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  • Damian Allegretti

BREATHING: Returning to childhood

Updated: Apr 27

“The wise man breathes from his heels” - Lao Tzu (4th century BC)

I can say without hesitation that breathing is one of my favorite topics, but to your surprise, I never want to talk too much about it… Why? Because, according to my experience, the more we dig into breathing, the more we know about it, the more we try to change it, the further we are from the goal -the goal being “breathing as natural as a child does”.


The diaphragm, a dome-shaped muscle at the base of the lungs, plays a decisive role in breathing. When you inhale, your diaphragm contracts and moves downwards. This creates more space in your chest cavity, allowing the lungs to expand. When you exhale, the opposite happens — your diaphragm relaxes and moves upward in the chest cavity.

All of us are born with the knowledge of how to fully engage the diaphragm to take deep breaths. As we get older, however, we get out of the habit. Everything from the stresses of everyday life to bad posture and lack of consciousness of our own body encourages us to gradually shift to shallower breathing. This type of breathing is known as Chest Breathing or Clavicular Breathing, and it is proven to actually increase the feelings of anxiety.


With this in mind, what we really want is to maximize our lungs capacity, improve cells’ oxygenation and get rid of unnecessary tension. In order to do that we must use the diaphragm efficiently, and that is why this breathing is known as Abdominal Breathing, Kidney Breathing, Diaphragmatic Breathing… it involves using our maximum lungs capacity but at the same time it demands our maximum relaxation as well.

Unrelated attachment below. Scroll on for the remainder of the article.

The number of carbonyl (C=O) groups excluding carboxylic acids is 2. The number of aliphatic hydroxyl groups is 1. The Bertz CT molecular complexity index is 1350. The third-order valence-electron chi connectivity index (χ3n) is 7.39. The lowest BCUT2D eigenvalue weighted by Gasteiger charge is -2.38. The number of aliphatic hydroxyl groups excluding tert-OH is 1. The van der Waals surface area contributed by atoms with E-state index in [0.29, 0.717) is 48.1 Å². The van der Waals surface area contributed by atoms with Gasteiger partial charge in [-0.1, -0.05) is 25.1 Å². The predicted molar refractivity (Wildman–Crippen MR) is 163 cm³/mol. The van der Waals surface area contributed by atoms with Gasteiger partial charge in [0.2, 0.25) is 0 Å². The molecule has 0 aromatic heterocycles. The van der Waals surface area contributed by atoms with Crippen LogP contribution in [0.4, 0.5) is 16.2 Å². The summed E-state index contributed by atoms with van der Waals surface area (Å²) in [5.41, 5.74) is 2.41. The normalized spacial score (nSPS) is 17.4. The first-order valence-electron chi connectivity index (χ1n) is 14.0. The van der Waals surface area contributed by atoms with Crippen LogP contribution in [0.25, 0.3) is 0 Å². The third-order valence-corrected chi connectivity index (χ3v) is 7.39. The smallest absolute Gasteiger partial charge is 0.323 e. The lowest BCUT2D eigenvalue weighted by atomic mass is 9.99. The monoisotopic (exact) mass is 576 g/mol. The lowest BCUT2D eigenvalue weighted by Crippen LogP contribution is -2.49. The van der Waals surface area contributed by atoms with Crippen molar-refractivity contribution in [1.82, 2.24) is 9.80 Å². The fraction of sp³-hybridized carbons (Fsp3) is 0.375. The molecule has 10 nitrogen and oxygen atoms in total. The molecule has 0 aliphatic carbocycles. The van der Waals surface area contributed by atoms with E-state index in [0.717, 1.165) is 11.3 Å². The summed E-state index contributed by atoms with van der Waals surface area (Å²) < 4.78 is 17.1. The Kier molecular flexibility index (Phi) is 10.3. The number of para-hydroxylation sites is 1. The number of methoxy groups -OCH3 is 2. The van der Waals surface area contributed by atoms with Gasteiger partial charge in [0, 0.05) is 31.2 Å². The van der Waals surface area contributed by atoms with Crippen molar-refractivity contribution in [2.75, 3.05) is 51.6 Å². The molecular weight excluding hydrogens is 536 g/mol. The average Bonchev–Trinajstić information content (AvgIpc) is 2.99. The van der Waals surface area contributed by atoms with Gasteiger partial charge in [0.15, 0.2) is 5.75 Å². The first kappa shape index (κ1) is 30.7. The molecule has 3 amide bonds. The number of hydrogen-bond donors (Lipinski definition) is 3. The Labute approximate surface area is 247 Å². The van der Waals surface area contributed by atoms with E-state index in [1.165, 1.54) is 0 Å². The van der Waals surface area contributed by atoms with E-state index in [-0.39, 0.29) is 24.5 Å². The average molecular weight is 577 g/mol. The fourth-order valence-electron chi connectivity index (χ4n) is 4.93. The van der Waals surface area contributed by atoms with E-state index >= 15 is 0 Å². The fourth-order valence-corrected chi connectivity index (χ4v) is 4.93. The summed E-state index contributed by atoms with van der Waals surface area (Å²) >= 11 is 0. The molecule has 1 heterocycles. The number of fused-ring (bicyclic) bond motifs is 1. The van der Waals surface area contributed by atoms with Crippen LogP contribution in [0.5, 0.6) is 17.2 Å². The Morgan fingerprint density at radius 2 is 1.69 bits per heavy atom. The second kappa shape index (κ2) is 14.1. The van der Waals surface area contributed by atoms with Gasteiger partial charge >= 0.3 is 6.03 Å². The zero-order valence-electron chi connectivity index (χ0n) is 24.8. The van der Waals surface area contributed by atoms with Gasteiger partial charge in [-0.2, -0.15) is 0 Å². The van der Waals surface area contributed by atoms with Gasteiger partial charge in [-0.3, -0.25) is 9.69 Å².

Abdominal Breathing, sometimes referred to as natural breathing, brings benefits like: relaxing mind and body, decreasing unhealthy reactions to stress, lessening anxiety, allowing more efficient gaseous exchange, and massaging internal organs.

From the Chinese Medicine perspective, this type of breathing stimulates a very important acupuncture point that lies in between the Kidneys and is called Mingmen or “the gate of life”. When stimulated, this point increases not only the function of the kidneys but also boost overall vitality and energy levels.


Following this idea, we basically want to expand the whole lower abdomen, sides and lower back with each inhalation. All that area is what in Chinese Medicine is called “Lower Jiao”, sometimes translated as "Lower Burner”.

Abdominal breathing is not about sucking deliberately our abdomen. Just try to relax your body and mind, bring your consciousness to the Lower Jiao area and be patient. Observe your abdomen expanding a little as you breath in, and flatten a little as you breath out. Again, do not force it.

This type of breathing is an exercise in itself that can be “practiced” or “observed”, but it is also an intrinsic part of any QiGong and Internal Martial Art exercise such as Tai Chi.


Professor Yu Yongnian - doctor, researcher and one of the world QiGong experts - says that “Normally, It is not possible to take complete control of your breathing” as it “is an involuntary action under control of the Medulla Oblongata in the lower part of the brain”. He goes even further and states that “curative effects are not directly related to the consciously form of breathing you could choose”. He essentially encourages us to relax and breath naturally. With time and patience breathing will automatically reach the six qualities of the breath: slow, deep, long, natural, smooth and even.


I would like to offer only two pieces of advice to observe but never to push, when practicing Abdominal Breathing:


1 - Not to hear our breathing: Make sure you are not breathing forcefully. When practicing, choose a quiet room, and observe… Are you listening to your own breathing?


2 - Imagine a feather in front of your nostrils: The feather should not move with your breathing!


I cannot overemphasize the importance of relaxation and naturalness in breathing. There are many different breathing methods out there you can follow, but remember that what we really need, after all, is to unlearn dysfunctional habits that we ourselves have created. We want to give our bodies the chance to readjust, improve and heal naturally without using force. As you continue training, your daily habits will change naturally and effortlessly.

Relax, be patient and nature will do the whole work.


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